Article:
Metropolitan Police criticised after racism inquiry
A senior police officer has joined criticism of Scotland Yard's record on racism, saying warnings have fallen on "deaf ears" for more than a decade.
Supt Leroy Logan, of the Black Police Association, said the Met needed to put racial issues "back on the agenda".
Two former senior Metropolitan Police officers have also criticised the force after eight officers were suspended over allegations of racism.
The force has said racist language is "abhorrent" and not tolerated.
In total, 18 officers and one civilian staff member are being investigated in relation to 10 claims of racism.
The Independent Police Complaints Commission (IPCC) is investigating the claims which include bullying, abuse and physical assault.
Three officers from Newham were suspended on Thursday while five other officers and one civilian member of staff had previously been suspended at various stages over the past year.
Supt Logan, who was a founder member of the National Black Police Association, said attitudes to race relations had recently deteriorated.
Bullying by a number of police officers and staff against police community support officers over an 18-month period in Wandsworth. Two officers were suspended.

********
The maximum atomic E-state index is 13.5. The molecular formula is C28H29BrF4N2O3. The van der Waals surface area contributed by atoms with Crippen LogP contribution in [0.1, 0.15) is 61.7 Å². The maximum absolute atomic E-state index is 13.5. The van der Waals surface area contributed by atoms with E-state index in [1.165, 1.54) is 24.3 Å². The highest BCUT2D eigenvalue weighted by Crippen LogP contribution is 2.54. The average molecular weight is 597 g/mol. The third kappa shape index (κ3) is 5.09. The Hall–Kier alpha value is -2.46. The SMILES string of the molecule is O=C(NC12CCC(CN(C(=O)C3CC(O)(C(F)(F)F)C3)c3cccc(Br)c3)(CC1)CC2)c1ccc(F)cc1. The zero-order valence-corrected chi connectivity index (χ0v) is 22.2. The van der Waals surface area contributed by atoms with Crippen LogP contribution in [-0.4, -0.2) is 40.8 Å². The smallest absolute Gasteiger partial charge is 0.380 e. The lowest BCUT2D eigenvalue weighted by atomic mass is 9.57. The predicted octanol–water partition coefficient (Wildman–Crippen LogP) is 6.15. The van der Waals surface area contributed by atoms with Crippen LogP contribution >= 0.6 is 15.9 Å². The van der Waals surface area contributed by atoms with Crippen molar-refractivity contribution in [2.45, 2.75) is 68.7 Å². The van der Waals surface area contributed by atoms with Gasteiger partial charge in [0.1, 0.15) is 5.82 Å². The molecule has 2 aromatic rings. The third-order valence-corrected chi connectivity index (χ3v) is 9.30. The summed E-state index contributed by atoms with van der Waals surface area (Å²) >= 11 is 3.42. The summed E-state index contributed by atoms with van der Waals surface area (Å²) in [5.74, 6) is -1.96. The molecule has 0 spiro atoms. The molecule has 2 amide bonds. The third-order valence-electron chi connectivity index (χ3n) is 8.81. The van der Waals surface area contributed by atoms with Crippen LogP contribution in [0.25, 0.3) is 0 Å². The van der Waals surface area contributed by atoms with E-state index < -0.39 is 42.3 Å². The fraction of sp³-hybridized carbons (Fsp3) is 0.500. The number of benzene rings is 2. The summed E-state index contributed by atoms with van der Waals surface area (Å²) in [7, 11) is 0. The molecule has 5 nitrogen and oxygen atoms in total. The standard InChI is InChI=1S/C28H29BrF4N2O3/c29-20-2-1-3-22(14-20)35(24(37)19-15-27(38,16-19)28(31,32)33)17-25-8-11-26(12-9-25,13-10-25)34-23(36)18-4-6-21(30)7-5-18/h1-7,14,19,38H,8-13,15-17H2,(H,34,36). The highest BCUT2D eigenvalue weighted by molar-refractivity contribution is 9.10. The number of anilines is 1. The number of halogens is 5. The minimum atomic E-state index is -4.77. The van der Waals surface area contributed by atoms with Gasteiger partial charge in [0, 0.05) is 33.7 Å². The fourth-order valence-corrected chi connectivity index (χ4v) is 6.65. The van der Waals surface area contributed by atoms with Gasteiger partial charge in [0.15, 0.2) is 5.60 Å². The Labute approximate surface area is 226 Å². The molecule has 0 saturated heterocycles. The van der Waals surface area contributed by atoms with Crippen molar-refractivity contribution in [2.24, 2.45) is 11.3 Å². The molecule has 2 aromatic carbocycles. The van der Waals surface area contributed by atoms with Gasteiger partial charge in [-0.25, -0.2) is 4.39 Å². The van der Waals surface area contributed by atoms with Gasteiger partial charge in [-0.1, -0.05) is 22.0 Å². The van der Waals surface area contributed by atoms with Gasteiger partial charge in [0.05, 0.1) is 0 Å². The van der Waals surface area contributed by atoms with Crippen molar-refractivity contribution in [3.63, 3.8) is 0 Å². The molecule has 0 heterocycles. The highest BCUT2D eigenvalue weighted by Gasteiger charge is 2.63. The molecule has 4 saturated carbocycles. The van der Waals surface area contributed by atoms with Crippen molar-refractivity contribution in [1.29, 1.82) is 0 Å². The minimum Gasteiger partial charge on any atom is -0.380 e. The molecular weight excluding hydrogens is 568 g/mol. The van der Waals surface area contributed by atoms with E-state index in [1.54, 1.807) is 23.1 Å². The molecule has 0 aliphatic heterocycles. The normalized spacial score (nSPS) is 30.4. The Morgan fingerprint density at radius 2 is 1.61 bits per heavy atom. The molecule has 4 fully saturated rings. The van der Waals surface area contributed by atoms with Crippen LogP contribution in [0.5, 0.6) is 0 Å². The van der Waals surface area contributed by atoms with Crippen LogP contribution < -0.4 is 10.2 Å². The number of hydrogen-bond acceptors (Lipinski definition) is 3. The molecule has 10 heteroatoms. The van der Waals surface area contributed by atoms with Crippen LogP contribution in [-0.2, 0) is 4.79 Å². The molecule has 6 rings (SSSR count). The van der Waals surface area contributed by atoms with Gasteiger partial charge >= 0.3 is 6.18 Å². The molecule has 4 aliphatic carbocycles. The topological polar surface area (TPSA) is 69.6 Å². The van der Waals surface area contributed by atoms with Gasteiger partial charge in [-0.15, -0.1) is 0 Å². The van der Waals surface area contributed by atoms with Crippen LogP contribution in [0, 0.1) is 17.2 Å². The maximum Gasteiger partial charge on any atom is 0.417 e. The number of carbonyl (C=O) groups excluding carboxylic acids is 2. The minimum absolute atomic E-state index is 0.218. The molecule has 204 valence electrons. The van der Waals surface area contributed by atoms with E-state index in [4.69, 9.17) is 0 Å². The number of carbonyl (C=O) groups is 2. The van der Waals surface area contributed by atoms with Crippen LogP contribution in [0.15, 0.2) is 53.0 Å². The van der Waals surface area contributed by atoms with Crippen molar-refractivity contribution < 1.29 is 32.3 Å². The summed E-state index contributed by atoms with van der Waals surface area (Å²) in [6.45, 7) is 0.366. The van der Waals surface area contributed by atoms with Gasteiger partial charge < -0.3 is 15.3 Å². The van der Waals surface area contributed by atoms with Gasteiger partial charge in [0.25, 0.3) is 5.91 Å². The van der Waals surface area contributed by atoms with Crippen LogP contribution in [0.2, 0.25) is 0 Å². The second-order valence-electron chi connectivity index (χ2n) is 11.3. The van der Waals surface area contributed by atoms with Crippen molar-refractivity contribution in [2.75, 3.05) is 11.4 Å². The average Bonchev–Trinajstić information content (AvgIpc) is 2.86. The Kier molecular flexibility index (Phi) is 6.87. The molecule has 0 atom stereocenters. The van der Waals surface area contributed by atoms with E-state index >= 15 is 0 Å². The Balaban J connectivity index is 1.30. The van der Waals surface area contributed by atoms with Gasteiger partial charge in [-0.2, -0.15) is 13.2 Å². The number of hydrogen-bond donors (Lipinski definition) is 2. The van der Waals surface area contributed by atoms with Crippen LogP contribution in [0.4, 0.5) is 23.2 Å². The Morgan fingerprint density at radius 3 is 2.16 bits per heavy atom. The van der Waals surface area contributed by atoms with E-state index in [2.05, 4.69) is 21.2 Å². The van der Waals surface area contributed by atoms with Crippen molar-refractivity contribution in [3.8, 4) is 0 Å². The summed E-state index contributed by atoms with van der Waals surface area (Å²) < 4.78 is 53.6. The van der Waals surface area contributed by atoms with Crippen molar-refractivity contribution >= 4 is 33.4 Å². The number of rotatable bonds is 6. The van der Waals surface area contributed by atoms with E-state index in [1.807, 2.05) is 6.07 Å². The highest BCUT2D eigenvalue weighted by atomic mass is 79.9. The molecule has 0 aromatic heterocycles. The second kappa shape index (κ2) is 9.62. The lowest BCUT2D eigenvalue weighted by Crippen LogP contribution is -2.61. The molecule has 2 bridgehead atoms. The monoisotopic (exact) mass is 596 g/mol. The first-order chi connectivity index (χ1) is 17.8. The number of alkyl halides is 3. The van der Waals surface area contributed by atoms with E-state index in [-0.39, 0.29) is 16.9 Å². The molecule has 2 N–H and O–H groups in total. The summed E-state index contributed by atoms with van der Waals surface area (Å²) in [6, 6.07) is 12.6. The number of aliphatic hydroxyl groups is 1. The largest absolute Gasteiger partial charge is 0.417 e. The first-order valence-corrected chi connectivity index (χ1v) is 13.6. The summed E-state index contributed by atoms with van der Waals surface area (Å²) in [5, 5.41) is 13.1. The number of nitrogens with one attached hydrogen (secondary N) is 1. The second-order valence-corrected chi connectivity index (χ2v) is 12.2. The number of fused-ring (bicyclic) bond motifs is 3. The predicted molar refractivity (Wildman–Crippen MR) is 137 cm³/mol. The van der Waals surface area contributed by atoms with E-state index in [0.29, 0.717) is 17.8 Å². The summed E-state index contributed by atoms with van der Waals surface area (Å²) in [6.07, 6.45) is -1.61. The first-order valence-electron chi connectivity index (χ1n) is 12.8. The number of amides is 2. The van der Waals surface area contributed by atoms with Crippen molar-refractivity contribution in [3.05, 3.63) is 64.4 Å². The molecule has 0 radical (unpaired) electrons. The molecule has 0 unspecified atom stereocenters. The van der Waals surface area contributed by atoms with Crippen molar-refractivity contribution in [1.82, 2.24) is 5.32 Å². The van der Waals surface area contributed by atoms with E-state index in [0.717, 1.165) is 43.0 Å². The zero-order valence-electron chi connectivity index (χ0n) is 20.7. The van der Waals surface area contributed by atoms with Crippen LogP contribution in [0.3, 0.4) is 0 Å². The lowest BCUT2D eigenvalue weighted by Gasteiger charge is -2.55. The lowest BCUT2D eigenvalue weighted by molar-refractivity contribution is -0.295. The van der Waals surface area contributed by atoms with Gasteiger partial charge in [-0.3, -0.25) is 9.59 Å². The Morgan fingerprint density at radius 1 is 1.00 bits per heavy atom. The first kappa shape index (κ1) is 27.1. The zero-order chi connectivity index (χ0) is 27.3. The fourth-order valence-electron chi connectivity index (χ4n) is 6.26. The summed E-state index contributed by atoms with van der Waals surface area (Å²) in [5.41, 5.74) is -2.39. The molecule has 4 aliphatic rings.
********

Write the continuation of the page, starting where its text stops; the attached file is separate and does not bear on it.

An assault involving five officers from the Territorial Support Group against several youngsters in Hyde Park in 2011.
Mishandling of calls with a "racial element" by a PC working in the force's central communication command in 2010.
Racist language in Islington by a PC and a member of police staff, reported on 26 March. Both the officer and civilian staff were suspended.
An officer convicted on 23 March of racially aggravated public order offences that were investigated by the British Transport Police - a mandatory referral to the IPCC. The officer is suspended.
"Every year since 2001, the young people have been saying how they believe they are being dealt with disrespectfully, not shown enough dignity, casual racist comments were being used," he said.